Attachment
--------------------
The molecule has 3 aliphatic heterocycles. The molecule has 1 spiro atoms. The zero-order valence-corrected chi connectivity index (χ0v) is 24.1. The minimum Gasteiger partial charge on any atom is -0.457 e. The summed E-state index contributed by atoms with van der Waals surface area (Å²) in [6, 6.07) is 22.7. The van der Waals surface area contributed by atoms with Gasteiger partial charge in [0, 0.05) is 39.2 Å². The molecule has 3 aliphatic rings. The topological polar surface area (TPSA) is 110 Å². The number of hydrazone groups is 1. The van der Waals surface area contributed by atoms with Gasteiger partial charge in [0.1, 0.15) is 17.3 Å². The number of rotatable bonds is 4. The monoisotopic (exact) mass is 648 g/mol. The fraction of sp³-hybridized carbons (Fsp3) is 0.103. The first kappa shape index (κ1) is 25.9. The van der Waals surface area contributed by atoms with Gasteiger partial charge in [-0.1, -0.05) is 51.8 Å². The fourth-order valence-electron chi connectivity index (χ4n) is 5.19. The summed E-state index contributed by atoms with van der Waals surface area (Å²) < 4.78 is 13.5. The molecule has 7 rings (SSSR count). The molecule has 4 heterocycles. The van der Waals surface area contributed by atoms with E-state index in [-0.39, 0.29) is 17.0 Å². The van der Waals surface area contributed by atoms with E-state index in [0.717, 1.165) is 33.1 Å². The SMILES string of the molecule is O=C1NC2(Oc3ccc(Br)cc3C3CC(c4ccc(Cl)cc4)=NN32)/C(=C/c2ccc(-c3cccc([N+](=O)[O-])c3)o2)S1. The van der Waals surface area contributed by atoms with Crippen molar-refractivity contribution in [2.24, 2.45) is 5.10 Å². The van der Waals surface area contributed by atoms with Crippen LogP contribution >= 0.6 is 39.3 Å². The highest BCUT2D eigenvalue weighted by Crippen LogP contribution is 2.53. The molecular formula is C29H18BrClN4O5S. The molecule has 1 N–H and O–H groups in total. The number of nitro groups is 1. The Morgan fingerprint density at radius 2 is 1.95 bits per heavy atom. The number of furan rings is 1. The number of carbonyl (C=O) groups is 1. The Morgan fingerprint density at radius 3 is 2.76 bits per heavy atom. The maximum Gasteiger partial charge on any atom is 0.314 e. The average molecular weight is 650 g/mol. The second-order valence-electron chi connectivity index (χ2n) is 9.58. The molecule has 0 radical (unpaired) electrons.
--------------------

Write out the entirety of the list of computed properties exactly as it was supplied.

The molecule has 3 aliphatic heterocycles. The molecule has 1 spiro atoms. The zero-order valence-corrected chi connectivity index (χ0v) is 24.1. The minimum Gasteiger partial charge on any atom is -0.457 e. The summed E-state index contributed by atoms with van der Waals surface area (Å²) in [6, 6.07) is 22.7. The van der Waals surface area contributed by atoms with Gasteiger partial charge in [0, 0.05) is 39.2 Å². The molecule has 3 aliphatic rings. The topological polar surface area (TPSA) is 110 Å². The number of hydrazone groups is 1. The van der Waals surface area contributed by atoms with Gasteiger partial charge in [0.1, 0.15) is 17.3 Å². The number of rotatable bonds is 4. The monoisotopic (exact) mass is 648 g/mol. The fraction of sp³-hybridized carbons (Fsp3) is 0.103. The first kappa shape index (κ1) is 25.9. The van der Waals surface area contributed by atoms with Gasteiger partial charge in [-0.1, -0.05) is 51.8 Å². The fourth-order valence-electron chi connectivity index (χ4n) is 5.19. The summed E-state index contributed by atoms with van der Waals surface area (Å²) < 4.78 is 13.5. The molecule has 7 rings (SSSR count). The molecule has 4 heterocycles. The van der Waals surface area contributed by atoms with E-state index in [-0.39, 0.29) is 17.0 Å². The van der Waals surface area contributed by atoms with E-state index in [0.717, 1.165) is 33.1 Å². The SMILES string of the molecule is O=C1NC2(Oc3ccc(Br)cc3C3CC(c4ccc(Cl)cc4)=NN32)/C(=C/c2ccc(-c3cccc([N+](=O)[O-])c3)o2)S1. The van der Waals surface area contributed by atoms with Crippen molar-refractivity contribution in [2.24, 2.45) is 5.10 Å². The van der Waals surface area contributed by atoms with Crippen LogP contribution >= 0.6 is 39.3 Å². The highest BCUT2D eigenvalue weighted by Crippen LogP contribution is 2.53. The molecular formula is C29H18BrClN4O5S. The molecule has 1 N–H and O–H groups in total. The number of nitro groups is 1. The Morgan fingerprint density at radius 2 is 1.95 bits per heavy atom. The number of furan rings is 1. The number of carbonyl (C=O) groups is 1. The Morgan fingerprint density at radius 3 is 2.76 bits per heavy atom. The maximum Gasteiger partial charge on any atom is 0.314 e. The average molecular weight is 650 g/mol. The second-order valence-electron chi connectivity index (χ2n) is 9.58. The molecule has 0 radical (unpaired) electrons.